A popular Turkish yogurt dip with cucumbers and garlic, delicious as an appetiser or turned into a soup and takes just 10 minutes to prepare.
Cacik (pronounced ‘jah-jik’), is a popular savoury side dish from Turkey, made with yogurt, cucumbers, garlic and mint.
Served chilled cacik makes a thoroughly refreshing and cooling side dish for a hot summers day.
The cucumbers and mint give freshness while the base is garlic-y, rich and creamy with a slight sourness from the thick strained yogurt.
As a side dish, Cacik is usually served as part of the meze (appetizers), but it is worth keeping it topped up as it works well with many main courses such as grilled meats and vegetables.
On a visit to the Turkish restaurant Antepliler, we were shown how Cacik can be used as a dip, wrapped in Lahmacun with salad and chunks of meat, or mixed with purslane to form a base layer under tiny meatballs.
Although normally served as a meze or side dish, it is often blended with a little extra cold water to make a refreshing cold soup.
Cacik is easy to make and a wonderful accompaniment to most barbecued and grilled meats. I usually serve Cacik with these delicious Kuru Köfte Meatballs.
Use a thick strained Turkish yogurt (süzme yogurt) or Greek yogurt for that rich creaminess. Then add a tiny bit of water and beat to a smooth consistency.
For a more dense Cacik (such as the Iranian Mast O Khiar) skip the water, and for a runny dip (like a Raita) use a normal plain yogurt with its whey.
We like to use small baby cucumbers (also known as Persian cucumbers, measuring approximately 5 inches in length), as they have a better flavour, are slightly sweeter with tender skins and contain and less water than regular cucumbers.
If you cannot find baby cucumbers, half a regular English cucumber will work too in which case you can probably skip the tablespoon of water in the recipe.
Wash the cucumbers before chopping, there is no need to peel the skins. Only grate them if you are making cacik soup as grating releases more water.
Although cucumbers are available throughout the year, they are most delicious during their peak season which runs from May through to August. Check out my post on the benefits of eating seasonally.
You can use other fresh herbs such as parsley or dill.
Cacik is made using cucumbers but you could add sliced scallions, and there are similar versions using spinach, chard or purslane.
Whatever you choose should complement the flavours of the dish you are serving it with.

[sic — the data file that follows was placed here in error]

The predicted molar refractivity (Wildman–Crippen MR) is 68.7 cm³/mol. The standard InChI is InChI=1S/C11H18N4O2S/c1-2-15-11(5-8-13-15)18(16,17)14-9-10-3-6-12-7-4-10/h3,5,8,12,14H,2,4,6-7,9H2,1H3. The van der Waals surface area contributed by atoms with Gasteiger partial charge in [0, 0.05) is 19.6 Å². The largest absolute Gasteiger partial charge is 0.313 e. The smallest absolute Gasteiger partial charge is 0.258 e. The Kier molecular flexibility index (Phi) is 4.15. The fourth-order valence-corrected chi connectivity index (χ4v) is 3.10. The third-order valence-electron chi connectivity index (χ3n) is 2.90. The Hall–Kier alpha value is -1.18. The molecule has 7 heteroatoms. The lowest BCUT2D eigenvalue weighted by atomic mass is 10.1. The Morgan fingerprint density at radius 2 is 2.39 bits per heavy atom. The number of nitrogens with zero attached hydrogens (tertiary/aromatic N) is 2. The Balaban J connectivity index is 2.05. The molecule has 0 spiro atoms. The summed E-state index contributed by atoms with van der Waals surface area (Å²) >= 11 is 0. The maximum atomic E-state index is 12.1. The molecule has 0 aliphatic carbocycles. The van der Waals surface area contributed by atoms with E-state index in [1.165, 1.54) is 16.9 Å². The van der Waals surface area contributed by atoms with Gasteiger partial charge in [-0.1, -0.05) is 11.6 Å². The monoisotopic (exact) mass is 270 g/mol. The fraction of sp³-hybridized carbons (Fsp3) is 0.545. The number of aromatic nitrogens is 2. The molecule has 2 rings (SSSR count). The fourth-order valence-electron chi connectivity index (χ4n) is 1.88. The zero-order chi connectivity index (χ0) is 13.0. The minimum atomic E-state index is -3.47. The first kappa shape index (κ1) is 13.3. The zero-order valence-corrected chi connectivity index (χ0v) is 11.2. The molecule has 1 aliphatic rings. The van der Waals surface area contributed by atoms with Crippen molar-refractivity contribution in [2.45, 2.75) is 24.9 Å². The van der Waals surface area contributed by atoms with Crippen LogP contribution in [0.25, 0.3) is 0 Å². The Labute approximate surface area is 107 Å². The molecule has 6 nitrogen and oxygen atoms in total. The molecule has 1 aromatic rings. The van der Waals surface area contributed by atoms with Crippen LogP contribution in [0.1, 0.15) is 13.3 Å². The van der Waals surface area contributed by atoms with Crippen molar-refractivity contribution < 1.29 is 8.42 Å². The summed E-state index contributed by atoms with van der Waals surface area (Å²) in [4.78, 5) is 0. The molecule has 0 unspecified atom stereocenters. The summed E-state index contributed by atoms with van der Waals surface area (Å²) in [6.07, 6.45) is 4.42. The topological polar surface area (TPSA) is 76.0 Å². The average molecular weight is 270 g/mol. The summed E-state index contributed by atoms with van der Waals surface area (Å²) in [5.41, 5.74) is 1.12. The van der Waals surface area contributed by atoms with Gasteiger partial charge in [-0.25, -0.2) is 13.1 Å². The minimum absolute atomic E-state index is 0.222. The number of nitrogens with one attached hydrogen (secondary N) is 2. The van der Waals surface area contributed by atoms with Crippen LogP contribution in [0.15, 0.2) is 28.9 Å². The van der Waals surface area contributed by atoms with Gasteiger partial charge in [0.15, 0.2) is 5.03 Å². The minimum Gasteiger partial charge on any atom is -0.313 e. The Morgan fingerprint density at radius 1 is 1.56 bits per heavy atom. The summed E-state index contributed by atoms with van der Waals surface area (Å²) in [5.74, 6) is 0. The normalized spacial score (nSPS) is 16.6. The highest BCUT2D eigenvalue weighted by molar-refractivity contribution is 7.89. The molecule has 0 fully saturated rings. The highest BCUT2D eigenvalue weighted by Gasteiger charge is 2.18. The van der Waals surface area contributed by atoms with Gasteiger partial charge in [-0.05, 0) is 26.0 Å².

For cacik soup
This quick and cooling summer soup requires no cooking making it ideal for those hot sultry days when it’s too hot cook in the kitchen.
- Simply follow the recipe below to prepare cacik, then stir in some icy cold water (approximately 120 ml or ½ cup).
- Pour in a little water at a time to achieve your desired soupy consistency. Then taste for seasoning, adding a little more salt if required.
The combination of fresh produce, salt and dairy means that the Cacik won’t keep for longer than a day so it is best to prepare it the same day.
Ideally make it a couple of hours before serving then cover and chill till ready to serve, this will enable the flavours to come together nicely.
Your questions answered
Cacik is actually the same as Greek tzatziki, both having only slight regional differences in the herbs or spices used and their consistency.
Check out my other recipes for Dips & Sauces.
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Cacik Turkish Yogurt Dip
- 560 grams yogurt (2 cups) strained, Turkish or Greek
- 1 tablespoon water
- 3 cloves garlic
- 2 baby* cucumbers or ½ a regular English cucumber
- salt to taste
- 5 leaves fresh mint chopped
- olive oil to drizzle
- 560 grams yogurt, 1 tablespoon waterIn a medium bowl, beat the yogurt and water till creamy and smooth.
- 3 cloves garlic, 2 baby* cucumbers, saltChop the cucumbers into small pieces and mince the garlic, then add to the yogurt. Add salt and mix well.
- 5 leaves fresh mint, olive oilStir in the chopped mint and drizzle with olive oil. Cover and chill till required.
To make cacik soupThis recipe makes cacik soup for two people. After preparing the cacik, mix with around 120 ml (½ cup) cold water to achieve the desired consistency. Serve chilled.
The ingredients here on EOTF are set out in grams & milliliters and in US cups & spoons.